Coaches prep Illini women for first dance

Coaches prep Illini women for first dance

   CHAMPAIGN  Kathy McConnell can tell University of Illinois women''s basketball players all about the NCAA tournament.

   And she plans to.

   "They don''t know the routine for an NCAA tournament," the Illini assistant coach said. "It''s our job to prepare them for what''s about to happen."

   When 16th-ranked Illinois makes its first NCAA tournament appearance in 10 years on Friday night, it will be a new experience for every one of the players. Not for three members of the coaching staff, though.

   When the fourth-seeded Illini take on 13th seed Drake in a Midwest subregional at Huff Hall, it will mark the 10th time head coach Theresa Grentz has taken a a team to the NCAA tournament. Before moving to the UI in the spring of 1995, she guided nine Rutgers teams to this tournament.

   McConnell experienced four NCAA tournaments as a player at Virginia from 1986-89 and coached in another as a Rutgers assistant. Another UI assistant, Renee Reed, also coached in one NCAA tournament while on Grentz''s Rutgers staff.

   "When I was a freshman, what was good was I had upperclassmen to help me prepare for the NCAA, which our (UI) freshmen don''t have," said McConnell. "It''s definitely a different game, a different intensity.

   "But they have us. They have Theresa Grentz, who has a wealth of NCAA experience. I have it as a player and as a coach."

   Perhaps the biggest challenge the UI staff faces, says McConnell, is making the players believe that they belong. That task isn''t made any easier when the players hear the opinion, as they did Sunday night on ESPN''s telecast of the pairings, that they are seeded too high.

   "Everybody thinks that a four seed was too high for us, so obviously we''re not viewed as that," McConnell said. "When you think of Tennessee, that''s an NCAA team. Or ODU (Old Dominion). Or North Carolina.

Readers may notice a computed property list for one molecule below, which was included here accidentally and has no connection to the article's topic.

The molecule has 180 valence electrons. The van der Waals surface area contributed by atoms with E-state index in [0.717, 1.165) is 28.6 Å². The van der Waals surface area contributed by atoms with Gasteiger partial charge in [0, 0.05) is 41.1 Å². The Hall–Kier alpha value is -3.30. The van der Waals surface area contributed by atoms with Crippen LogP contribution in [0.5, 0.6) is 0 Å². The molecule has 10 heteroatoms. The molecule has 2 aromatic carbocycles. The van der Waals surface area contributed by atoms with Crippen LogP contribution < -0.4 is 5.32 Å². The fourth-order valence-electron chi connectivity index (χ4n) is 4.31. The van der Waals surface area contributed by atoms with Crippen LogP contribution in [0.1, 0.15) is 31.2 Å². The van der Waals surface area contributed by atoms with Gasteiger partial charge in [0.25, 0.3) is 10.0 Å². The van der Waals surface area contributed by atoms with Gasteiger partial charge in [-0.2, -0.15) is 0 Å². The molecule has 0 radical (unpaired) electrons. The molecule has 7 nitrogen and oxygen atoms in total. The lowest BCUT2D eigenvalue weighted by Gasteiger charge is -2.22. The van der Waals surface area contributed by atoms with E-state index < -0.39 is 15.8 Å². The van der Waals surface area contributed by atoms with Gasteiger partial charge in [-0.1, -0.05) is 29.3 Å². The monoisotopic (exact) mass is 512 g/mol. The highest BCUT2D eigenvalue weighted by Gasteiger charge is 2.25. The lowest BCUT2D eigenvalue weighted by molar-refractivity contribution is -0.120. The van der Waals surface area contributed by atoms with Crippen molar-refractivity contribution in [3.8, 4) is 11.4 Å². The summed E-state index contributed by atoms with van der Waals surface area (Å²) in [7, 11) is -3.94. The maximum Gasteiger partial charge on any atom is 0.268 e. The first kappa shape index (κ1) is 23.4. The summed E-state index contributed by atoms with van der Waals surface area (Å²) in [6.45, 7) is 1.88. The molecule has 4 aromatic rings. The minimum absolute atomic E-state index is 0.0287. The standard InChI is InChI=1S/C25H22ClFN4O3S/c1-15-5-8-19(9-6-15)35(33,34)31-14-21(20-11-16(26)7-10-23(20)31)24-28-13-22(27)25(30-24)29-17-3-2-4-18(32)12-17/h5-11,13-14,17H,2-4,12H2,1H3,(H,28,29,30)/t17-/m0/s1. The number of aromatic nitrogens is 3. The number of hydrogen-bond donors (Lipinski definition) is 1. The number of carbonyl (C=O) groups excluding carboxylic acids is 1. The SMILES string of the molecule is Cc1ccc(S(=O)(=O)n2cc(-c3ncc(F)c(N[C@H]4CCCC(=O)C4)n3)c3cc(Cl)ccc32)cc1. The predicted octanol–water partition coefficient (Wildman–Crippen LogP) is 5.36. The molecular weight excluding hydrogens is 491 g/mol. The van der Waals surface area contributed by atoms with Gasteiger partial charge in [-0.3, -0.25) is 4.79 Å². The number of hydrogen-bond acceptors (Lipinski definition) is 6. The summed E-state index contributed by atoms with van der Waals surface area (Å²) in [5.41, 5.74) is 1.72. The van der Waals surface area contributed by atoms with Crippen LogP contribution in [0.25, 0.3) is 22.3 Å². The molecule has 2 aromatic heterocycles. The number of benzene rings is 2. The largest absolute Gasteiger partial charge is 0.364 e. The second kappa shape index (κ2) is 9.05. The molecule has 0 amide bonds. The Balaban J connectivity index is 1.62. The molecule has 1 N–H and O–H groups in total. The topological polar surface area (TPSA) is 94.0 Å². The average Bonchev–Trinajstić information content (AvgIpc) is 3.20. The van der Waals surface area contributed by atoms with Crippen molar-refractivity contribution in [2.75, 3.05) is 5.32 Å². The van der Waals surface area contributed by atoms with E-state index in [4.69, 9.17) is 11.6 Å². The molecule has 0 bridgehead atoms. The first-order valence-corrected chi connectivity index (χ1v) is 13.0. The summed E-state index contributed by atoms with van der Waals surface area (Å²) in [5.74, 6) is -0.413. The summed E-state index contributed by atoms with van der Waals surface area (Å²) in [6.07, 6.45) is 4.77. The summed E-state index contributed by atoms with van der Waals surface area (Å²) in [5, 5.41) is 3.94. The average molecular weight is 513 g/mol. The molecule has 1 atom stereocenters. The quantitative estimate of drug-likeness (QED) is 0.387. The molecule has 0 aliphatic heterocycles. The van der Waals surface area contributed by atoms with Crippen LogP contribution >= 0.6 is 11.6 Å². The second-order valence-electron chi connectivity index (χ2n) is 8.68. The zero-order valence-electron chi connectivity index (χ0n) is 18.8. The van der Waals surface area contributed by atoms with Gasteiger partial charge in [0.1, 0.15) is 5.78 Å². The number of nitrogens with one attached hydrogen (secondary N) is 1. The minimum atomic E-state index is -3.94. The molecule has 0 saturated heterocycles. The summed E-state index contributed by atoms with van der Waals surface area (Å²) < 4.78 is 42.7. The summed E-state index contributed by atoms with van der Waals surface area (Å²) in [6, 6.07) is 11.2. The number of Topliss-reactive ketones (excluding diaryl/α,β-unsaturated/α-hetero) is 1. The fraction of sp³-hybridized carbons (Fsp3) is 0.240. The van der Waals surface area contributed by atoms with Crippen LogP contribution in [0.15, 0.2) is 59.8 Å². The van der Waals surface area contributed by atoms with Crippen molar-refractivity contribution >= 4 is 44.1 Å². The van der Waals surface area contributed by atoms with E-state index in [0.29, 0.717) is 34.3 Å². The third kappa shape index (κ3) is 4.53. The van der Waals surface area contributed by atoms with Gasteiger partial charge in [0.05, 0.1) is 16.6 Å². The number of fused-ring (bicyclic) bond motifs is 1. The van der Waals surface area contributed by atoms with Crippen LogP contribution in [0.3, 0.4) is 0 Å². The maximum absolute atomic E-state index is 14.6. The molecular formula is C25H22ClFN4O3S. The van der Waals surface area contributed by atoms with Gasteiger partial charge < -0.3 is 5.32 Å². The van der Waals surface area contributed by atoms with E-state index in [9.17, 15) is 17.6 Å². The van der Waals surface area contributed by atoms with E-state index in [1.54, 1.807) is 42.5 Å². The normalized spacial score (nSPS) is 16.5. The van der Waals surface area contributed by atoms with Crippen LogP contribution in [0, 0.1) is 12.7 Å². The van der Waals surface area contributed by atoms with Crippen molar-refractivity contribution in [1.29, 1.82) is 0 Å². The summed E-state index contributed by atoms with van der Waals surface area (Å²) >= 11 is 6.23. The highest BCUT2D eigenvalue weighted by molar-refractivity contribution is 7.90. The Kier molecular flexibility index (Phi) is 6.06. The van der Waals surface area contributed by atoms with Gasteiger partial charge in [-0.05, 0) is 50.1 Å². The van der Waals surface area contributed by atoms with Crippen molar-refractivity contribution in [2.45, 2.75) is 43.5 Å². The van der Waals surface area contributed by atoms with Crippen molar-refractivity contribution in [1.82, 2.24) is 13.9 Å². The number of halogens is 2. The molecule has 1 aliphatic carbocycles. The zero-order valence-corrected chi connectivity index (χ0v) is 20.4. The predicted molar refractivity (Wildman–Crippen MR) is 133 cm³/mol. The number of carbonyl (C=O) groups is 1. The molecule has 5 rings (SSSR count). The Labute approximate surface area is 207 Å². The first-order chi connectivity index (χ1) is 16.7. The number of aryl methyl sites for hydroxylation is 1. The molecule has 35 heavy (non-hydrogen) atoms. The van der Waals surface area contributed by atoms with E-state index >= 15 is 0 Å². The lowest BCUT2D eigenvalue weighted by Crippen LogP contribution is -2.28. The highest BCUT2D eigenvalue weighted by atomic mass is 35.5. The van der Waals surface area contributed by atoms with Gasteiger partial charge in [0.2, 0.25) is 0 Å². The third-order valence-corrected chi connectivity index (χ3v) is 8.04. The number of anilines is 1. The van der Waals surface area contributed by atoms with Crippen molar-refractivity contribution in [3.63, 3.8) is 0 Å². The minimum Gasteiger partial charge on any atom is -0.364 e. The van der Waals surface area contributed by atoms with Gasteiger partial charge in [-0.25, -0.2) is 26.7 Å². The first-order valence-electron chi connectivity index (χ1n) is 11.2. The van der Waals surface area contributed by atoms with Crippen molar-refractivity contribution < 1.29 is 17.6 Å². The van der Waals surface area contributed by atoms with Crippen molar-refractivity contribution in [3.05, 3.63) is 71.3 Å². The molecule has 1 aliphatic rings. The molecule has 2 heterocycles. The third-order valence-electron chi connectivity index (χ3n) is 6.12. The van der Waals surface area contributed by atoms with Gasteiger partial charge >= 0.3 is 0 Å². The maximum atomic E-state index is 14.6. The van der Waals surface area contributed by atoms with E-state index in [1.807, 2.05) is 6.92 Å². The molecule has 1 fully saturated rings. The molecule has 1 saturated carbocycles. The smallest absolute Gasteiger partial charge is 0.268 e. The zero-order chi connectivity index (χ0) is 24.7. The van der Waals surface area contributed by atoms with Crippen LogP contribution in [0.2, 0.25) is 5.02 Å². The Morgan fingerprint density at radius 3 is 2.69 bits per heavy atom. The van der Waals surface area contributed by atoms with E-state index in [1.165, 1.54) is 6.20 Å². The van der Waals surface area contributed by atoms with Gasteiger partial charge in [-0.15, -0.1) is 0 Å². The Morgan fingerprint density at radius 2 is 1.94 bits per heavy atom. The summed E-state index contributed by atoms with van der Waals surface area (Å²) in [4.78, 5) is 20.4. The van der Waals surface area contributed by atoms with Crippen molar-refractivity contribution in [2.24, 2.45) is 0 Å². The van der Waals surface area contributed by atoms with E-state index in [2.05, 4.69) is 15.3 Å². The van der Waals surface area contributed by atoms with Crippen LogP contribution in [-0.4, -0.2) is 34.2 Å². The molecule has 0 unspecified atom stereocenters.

"They (Illini players) don''t view themselves  and they haven''t all year  as an NCAA team. But we (the coaches) have. Our kids need to know that''s the way we perceive them. This is an NCAA team and they have to perform like an NCAA team."

   McConnell is confident Illini players will know what to expect of their opponents and what''s expected of them.

   "The Xs and Os  our kids pick things up so fast," she said. "That, we''re not worried about."

   What is murky, says McConnell, is how well the players can deal for the first time with the distractions that are an inevitable part of the NCAA tournament atmosphere.

   "The outside influences  the media, the kids in their dorms, their parents  they have to stay focused," the UI assistant said. "This could possibly be their last game of the season, so they have to learn to focus, they have to learn to concentrate."

   Because of Illinois'' tournament inexperience, says McConnell, being able to start out at home is especially important.   "That makes it easier," she said. "They''re not playing in a hostile environment where they have to deal with that right away. Having to deal with this new experience, having it at home will make it more comfortable."

   Being at home does not, however, give the Illini preferential treatment once the other three teams hit town. Practice times and access to Huff Hall are equal for all four schools.

   "It''s a neutral site in that regard," McConnell said.

   The setting at game time won''t be neutral, though, as Illini players and their fans share the excitement of this new experience. "Even though we''ve been through this, it''s new and exciting for the kids, so it''s new and exciting for us," McConnell said.

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